Yamamoto Seiichi+Katsui Yuji+Numazawa Takashi+Uchida Naoyuki

The foursome of avant guitarist and one-time Boredom Seiichi Yamamoto, Bondage Fruit violinist Katsui Yuji, drummer Numazawa Takashi and Naoyuki Uchida on the “dub mix” promised something unusual – the space stylings of Rovo members Yamamoto and Yuji echoed up into a space rock dub jam. Uchida, however, was conspicuously absent from the Gypsy Avalon stage, and the resulting set sounded like Rovo by way of Tsurubami by way of Can.

If that makes absolutely no sense to you, congratulations, you have a life. It’s like this: Yamamoto and Yuji are renowned experimental musicians and improvisation artists. Their set – one continuous suite that lasted over 45 minutes – was to the sky what regular jam bands are to the earth. It was improv, technically a ‘jam,’ but the Grateful Dead similarities end there – unless you count “Drums/Space.”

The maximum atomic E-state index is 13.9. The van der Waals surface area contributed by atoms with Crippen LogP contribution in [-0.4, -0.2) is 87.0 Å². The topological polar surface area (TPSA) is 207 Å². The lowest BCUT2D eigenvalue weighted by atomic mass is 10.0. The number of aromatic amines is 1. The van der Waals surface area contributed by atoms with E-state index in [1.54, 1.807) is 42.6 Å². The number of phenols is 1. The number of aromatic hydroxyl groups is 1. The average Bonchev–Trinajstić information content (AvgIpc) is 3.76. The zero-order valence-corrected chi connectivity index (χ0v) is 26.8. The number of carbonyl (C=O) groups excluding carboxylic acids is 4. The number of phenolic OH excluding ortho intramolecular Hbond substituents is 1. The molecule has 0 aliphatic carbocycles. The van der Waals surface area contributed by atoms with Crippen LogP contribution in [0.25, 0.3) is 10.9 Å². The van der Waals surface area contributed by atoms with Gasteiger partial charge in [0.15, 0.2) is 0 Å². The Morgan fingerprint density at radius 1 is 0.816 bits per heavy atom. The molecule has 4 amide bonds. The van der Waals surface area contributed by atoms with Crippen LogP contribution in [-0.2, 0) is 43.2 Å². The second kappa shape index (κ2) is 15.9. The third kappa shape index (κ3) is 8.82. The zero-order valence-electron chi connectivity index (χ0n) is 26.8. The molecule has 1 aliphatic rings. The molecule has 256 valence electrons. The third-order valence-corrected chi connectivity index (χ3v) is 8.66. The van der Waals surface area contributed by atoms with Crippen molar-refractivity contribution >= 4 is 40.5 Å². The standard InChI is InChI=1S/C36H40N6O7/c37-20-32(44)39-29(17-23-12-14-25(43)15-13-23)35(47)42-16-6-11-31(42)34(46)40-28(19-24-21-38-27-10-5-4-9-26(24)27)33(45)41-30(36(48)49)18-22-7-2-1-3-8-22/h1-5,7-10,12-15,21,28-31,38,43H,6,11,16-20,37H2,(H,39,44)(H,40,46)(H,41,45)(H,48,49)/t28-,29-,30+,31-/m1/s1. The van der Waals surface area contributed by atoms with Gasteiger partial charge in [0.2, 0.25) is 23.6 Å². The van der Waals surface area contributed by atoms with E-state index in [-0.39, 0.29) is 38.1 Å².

Gah, another comparison – sometimes I suck at this. Let’s try it this way:: starting slow and quiet, Yamamoto’s processed guitar sounds created a shimmering backdrop; he didn’t riff, but rather spread his guitar sound out like a glimmering net behind Takashi’s loping drums and Yuji’s virtuoso fiddling. “Fiddling” sounds more organic than is proper, though; he too used pedals and electronics to process his sound, giving his violin an otherworldly echo. The set would stretch out, with lots of space, and then speed up, slowly, each performer taking a different route, using a different style, to reach the same location. Playing off each other effortlessly, they created a piece that swelled and simmered, the soundtrack to movies about sunrises in space, until it finally galloped to a finish with a rock’n’roll inspired freak-out.

There’s no question it wasn’t everyone’s cuppa, but the band were exceptional and the audience appreciative. It was decidedly more for the brain than the booty, but on a late, humid summer afternoon in the trees, it worked. There would be booty music at Avalon later.


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